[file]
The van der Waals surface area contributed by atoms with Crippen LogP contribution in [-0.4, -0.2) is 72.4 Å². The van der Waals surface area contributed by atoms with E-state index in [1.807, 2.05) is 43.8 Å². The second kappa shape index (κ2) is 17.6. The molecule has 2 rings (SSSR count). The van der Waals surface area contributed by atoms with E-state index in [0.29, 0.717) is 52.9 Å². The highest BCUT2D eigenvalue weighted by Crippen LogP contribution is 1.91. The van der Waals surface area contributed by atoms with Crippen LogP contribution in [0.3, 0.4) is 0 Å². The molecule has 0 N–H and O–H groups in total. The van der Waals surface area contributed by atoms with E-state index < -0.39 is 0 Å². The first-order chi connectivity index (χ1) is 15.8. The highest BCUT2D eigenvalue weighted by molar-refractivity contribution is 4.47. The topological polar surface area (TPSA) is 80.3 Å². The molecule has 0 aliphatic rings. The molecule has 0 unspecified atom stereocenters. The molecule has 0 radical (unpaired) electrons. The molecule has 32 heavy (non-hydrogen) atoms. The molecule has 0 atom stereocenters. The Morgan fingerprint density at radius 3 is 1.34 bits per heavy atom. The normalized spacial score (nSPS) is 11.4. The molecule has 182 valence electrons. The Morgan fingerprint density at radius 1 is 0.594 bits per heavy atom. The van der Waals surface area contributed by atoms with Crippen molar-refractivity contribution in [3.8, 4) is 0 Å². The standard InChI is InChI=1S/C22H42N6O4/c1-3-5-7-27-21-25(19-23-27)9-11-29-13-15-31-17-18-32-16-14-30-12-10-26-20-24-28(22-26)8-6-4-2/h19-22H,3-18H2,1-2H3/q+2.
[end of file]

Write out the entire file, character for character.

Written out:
The van der Waals surface area contributed by atoms with Crippen LogP contribution in [-0.4, -0.2) is 72.4 Å². The van der Waals surface area contributed by atoms with E-state index in [1.807, 2.05) is 43.8 Å². The second kappa shape index (κ2) is 17.6. The molecule has 2 rings (SSSR count). The van der Waals surface area contributed by atoms with E-state index in [0.29, 0.717) is 52.9 Å². The highest BCUT2D eigenvalue weighted by Crippen LogP contribution is 1.91. The van der Waals surface area contributed by atoms with Crippen LogP contribution in [0.3, 0.4) is 0 Å². The molecule has 0 N–H and O–H groups in total. The van der Waals surface area contributed by atoms with E-state index < -0.39 is 0 Å². The first-order chi connectivity index (χ1) is 15.8. The highest BCUT2D eigenvalue weighted by molar-refractivity contribution is 4.47. The topological polar surface area (TPSA) is 80.3 Å². The molecule has 0 aliphatic rings. The molecule has 0 unspecified atom stereocenters. The molecule has 0 radical (unpaired) electrons. The molecule has 32 heavy (non-hydrogen) atoms. The molecule has 0 atom stereocenters. The Morgan fingerprint density at radius 3 is 1.34 bits per heavy atom. The normalized spacial score (nSPS) is 11.4. The molecule has 182 valence electrons. The Morgan fingerprint density at radius 1 is 0.594 bits per heavy atom. The van der Waals surface area contributed by atoms with Crippen molar-refractivity contribution in [3.8, 4) is 0 Å². The standard InChI is InChI=1S/C22H42N6O4/c1-3-5-7-27-21-25(19-23-27)9-11-29-13-15-31-17-18-32-16-14-30-12-10-26-20-24-28(22-26)8-6-4-2/h19-22H,3-18H2,1-2H3/q+2.